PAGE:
A lot has been happening with the peermaps project. This is our first update summarizing what we've been up to.
Back in January 2019, we received a $50k USD grant from samsung to accelerate our work on peermaps.
In May, substack gave a talk at DTN. You can read the slides here:
The talk was recorded and the video should be up sometime soon.
mk30 has been working on mixmap-georender, a component for rendering results from the database in webgl.
We don't have the data for planet.osm finished yet, but here is some of the progress so far with some test data:
rhodey has been making progress on the next version of swarmhead using docker and cabal, a p2p chat network based on many of the same dat project components we're using for peermaps.
swarmhead is a tool for coordinating many volunteer "drone machines" like seti@home or an irc bot net (but for non-nefarious purposes).
By building swarmhead on top of cabal, we can administer the peermaps cluster with the cabal clients that have already been developed, we can provide network status and transparency, and we can answer questions and resolve problems directly in the chat.
In addition to coordinating batch processing, swarmhead can also coordinate
"seed nodes" with a
!seed command and a layer of curation provided in a
moderated cabal channel. The seed nodes decide among themselves how to best
share the work of seeding a set of archives that a single node might not even
have enough space to store by itself.
Speaking of cabal, substack worked on a rough outline for what p2p chat moderation could look like using materialized-group-auth.
We need to maintain a set of bots that have been vetted to participate into the network anyways, so rather than build this feature only for our own project, we built a reusable module and sent a pull request to cabal that we can use for swarmhead.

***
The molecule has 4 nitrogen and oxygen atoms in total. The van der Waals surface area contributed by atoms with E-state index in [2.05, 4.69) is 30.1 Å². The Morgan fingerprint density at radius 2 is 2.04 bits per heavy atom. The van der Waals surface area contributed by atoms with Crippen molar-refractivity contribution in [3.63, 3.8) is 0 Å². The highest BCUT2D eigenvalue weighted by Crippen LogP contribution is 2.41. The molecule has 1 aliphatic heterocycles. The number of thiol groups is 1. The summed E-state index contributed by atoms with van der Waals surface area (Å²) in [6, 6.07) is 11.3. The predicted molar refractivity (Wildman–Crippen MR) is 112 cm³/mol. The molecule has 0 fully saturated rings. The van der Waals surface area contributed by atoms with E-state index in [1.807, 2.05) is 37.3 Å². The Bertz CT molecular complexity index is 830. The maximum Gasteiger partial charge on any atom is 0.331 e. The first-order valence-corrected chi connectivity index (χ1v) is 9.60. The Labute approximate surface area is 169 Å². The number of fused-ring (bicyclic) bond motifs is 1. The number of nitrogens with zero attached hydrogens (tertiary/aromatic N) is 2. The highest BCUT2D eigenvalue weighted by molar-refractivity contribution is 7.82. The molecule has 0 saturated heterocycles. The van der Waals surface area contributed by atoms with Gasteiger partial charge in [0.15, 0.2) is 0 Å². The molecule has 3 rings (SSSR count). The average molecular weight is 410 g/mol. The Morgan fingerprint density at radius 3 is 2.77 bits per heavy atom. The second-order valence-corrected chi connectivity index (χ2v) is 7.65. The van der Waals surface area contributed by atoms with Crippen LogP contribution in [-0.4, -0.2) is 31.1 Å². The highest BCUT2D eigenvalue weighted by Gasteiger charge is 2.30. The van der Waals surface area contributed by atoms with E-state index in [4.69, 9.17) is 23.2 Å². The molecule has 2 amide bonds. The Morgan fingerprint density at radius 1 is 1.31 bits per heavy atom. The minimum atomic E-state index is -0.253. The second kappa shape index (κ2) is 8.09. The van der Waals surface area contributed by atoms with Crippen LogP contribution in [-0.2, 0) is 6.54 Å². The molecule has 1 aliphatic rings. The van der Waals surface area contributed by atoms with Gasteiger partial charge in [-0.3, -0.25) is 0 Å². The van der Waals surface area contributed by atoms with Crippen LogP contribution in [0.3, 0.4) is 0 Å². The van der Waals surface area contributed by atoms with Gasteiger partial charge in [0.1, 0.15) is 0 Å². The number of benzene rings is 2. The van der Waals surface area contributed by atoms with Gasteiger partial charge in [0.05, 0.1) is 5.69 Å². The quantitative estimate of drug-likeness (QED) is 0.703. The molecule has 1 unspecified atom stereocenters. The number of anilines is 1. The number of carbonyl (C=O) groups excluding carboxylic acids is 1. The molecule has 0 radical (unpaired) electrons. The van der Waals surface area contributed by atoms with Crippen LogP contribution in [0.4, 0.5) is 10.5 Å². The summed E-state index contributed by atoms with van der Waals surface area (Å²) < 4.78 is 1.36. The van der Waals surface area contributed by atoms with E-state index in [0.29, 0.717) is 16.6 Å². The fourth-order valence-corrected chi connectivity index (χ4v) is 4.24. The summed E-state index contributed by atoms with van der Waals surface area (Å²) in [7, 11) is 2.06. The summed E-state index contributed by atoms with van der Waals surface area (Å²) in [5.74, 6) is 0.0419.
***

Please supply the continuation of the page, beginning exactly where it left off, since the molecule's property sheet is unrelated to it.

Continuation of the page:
We've released a new rank+select database called bitfield-db for building peermq, a component of the OSM parallel batch processing system we're working on.
bitfield-db is based on the Roaring paper and fenwick trees.
With bitfield-db you can insert, delete, and test for set membership of positive integers as well as search for predecessor (previous) and successor (next) members in the set. The Roaring paper sets up some good trade-offs between CPU processing overhead for encoding, decoding, searching, and storage size. With this kind of database, we're building a p2p message queue that tracks which messages have been read or unread.
This is our first project licensed as license zero parity, a new copyleft license designed to be easy to understand and compatible with other "open" projects. We're looking into using this license to support our work on peermaps by selling copyleft exceptions, but for now it's simply a nice copyleft license designed for how open source works in practice right now.
In our batch processing cluster, we are using hypercore and the dat networking stack. This gives us some nice features out of the box such as a high tolerance to network partitions and temporary outages. But we needed to know when a message is successfully sent to a storage peer so we can delete it on the sending node to save space (planet.osm is 35+GB compressed and one of our goals is to use existing computers with perhaps only 5 or 10 GB to spare).
substack picked up from some previous work by emilbayes to implement acknowledgements in the hypercore protocol:
Another component we've developed for batch processing is random-access-osm-pbf, which lets us slice up the very large planet.osm file into more manageable chunks by scanning for alignment boundaries. This way we can use machines that don't individually have enough storage to save the whole file, but can still contribute to the batch processing task.
Thank you everyone who has contributed to our opencollective.
Hopefully you are satisfied by this report that the money has been put to good use.